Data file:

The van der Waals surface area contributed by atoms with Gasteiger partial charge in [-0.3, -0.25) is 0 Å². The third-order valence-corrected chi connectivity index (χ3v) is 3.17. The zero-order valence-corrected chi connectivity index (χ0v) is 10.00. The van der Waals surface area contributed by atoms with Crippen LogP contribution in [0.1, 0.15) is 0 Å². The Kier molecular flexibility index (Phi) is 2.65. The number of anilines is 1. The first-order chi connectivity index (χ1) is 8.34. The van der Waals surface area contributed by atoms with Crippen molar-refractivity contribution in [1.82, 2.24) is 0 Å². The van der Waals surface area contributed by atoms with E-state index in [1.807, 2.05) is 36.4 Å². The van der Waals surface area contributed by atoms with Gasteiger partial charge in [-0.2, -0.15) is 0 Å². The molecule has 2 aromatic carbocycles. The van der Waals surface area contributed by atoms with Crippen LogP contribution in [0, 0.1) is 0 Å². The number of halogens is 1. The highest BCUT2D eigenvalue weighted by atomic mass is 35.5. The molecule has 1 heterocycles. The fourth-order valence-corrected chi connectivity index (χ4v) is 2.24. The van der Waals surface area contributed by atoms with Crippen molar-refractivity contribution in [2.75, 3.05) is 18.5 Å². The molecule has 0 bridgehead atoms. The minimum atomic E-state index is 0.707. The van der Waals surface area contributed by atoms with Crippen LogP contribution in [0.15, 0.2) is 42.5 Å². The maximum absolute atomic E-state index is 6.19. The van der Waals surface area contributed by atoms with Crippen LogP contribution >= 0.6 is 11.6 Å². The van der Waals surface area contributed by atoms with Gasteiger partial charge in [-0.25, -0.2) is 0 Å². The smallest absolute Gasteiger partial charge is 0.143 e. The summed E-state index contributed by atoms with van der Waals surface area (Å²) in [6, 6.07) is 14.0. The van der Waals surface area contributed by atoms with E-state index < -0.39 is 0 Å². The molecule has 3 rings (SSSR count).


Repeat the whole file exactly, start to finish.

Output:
The van der Waals surface area contributed by atoms with Gasteiger partial charge in [-0.3, -0.25) is 0 Å². The third-order valence-corrected chi connectivity index (χ3v) is 3.17. The zero-order valence-corrected chi connectivity index (χ0v) is 10.00. The van der Waals surface area contributed by atoms with Crippen LogP contribution in [0.1, 0.15) is 0 Å². The Kier molecular flexibility index (Phi) is 2.65. The number of anilines is 1. The first-order chi connectivity index (χ1) is 8.34. The van der Waals surface area contributed by atoms with Crippen molar-refractivity contribution in [1.82, 2.24) is 0 Å². The van der Waals surface area contributed by atoms with E-state index in [1.807, 2.05) is 36.4 Å². The van der Waals surface area contributed by atoms with Gasteiger partial charge in [-0.2, -0.15) is 0 Å². The molecule has 2 aromatic carbocycles. The van der Waals surface area contributed by atoms with Crippen LogP contribution in [0, 0.1) is 0 Å². The number of halogens is 1. The highest BCUT2D eigenvalue weighted by atomic mass is 35.5. The molecule has 1 heterocycles. The fourth-order valence-corrected chi connectivity index (χ4v) is 2.24. The van der Waals surface area contributed by atoms with Crippen molar-refractivity contribution in [2.75, 3.05) is 18.5 Å². The molecule has 0 bridgehead atoms. The minimum atomic E-state index is 0.707. The van der Waals surface area contributed by atoms with Crippen LogP contribution in [0.15, 0.2) is 42.5 Å². The maximum absolute atomic E-state index is 6.19. The van der Waals surface area contributed by atoms with Crippen LogP contribution >= 0.6 is 11.6 Å². The van der Waals surface area contributed by atoms with Gasteiger partial charge in [-0.25, -0.2) is 0 Å². The smallest absolute Gasteiger partial charge is 0.143 e. The summed E-state index contributed by atoms with van der Waals surface area (Å²) in [6, 6.07) is 14.0. The van der Waals surface area contributed by atoms with E-state index < -0.39 is 0 Å². The molecule has 3 rings (SSSR count).